Sometimes I am knitting a pattern, only to hold my work up and say, “Hmm…Something’s missing.” Sometimes there is actually something missing, like a buttonhole or a cable. (Oops!) But other times, it’s a creative issue rather than a technical problem.
When I want to change up my knitting and add a little something special, I turn to decorative knitting stitches.
Image via Franklin Habit
Knitting decorative stitches can mean adding an edging or simply changing a basic garter stitch to something with a bit more decoration, like a cable or rib. Have a favorite pattern that uses stockinette stitch? Add a couple of cables in there to make it interesting. If you’re knitting a blanket or even a pair of gloves, add a decorative edging to it.
Of course, Bluprint has all kinds of resources to help you out if you want to use a decorative knitting stitch. From online knitting classes to tutorials, check out some of our best how-tos for adding that little extra decoration to your knitting.
Just a little twist
You don’t even need a cable needle or cable experience to add a simple left twist stitch to your work. Just slip those stitches to the other needle and do a little fancy back-loop knitting and you’ll have yourself a decorative knitting stitch in no time. This works well as a substitute for stockinette stitch, or just add a row here and there to give the piece a little hint of decoration without going overboard.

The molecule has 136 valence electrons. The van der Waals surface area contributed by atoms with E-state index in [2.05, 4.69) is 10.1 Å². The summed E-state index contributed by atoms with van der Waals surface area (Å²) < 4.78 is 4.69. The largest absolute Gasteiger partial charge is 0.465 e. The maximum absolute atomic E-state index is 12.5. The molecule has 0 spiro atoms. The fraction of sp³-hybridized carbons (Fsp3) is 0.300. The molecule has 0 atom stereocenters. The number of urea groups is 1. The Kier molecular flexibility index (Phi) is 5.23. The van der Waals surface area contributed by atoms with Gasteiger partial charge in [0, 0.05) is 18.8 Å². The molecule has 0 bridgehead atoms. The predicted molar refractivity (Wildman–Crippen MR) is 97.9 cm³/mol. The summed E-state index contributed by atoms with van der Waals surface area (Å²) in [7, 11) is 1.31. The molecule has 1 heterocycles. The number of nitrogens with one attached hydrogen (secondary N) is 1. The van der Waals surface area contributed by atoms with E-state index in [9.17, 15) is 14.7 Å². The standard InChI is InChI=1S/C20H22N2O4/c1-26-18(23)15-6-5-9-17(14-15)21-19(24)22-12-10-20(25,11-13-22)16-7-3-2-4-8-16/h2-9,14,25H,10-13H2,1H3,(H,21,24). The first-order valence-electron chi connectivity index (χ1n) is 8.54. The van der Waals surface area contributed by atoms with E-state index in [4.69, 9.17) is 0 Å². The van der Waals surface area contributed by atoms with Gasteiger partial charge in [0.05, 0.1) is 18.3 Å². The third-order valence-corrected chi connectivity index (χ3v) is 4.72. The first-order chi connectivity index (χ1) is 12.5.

Edgings are great because you can add them at any point, even if you already cast off. Edgings can also stand alone, like in this Shell Lace Doily from Bluprint member 2meezers. This doily was created in the Heirloom Lace Edgings class with Franklin Habit. You can take a peek at other student projects if you’re interested in enrolling in the class and want a sneak peek of what you’ll make.
Cables bring twists and turns into stockinette and garter stitches that might otherwise look a little plain. And guess what? Working with a cable needle isn’t a big deal, as long as you’re feeling good about your basic knit and purl stitches.
Mastering Cable Design with Fiona Ellis is the perfect starting point if you want to modify existing patterns or design new ones. You’ll learn how to knit filler stitches that add texture to your work, how to make crosses and Celtic knots, and much more.
As if the cable itself isn’t beautiful enough already, Fiona added I-cord to the end of the one seen above. Learn how to knit I-cord if you’re new to this amazing stitch.
If you don’t want to deal with complicated cables or if you want to add a last-minute decoration to a project you already knitted, a ruffle is a good option. Ruffles can be knitted onto sweater hems, sleeves, scarves, gloves — the options are endless. Sarah shows you how to add a ruffle to the edge of a scarf — a technique that can be applied to any knitted edge.
Do you prefer that your decorative stitches to be reversible? Get ideas for pretty reversible knitting stitches that have no wrong side.
Come back to the Bluprint Blog tomorrow for a special guest post by Bluprint instructor Carol Feller and a chance to win a FREE copy of her new book, Among Stones!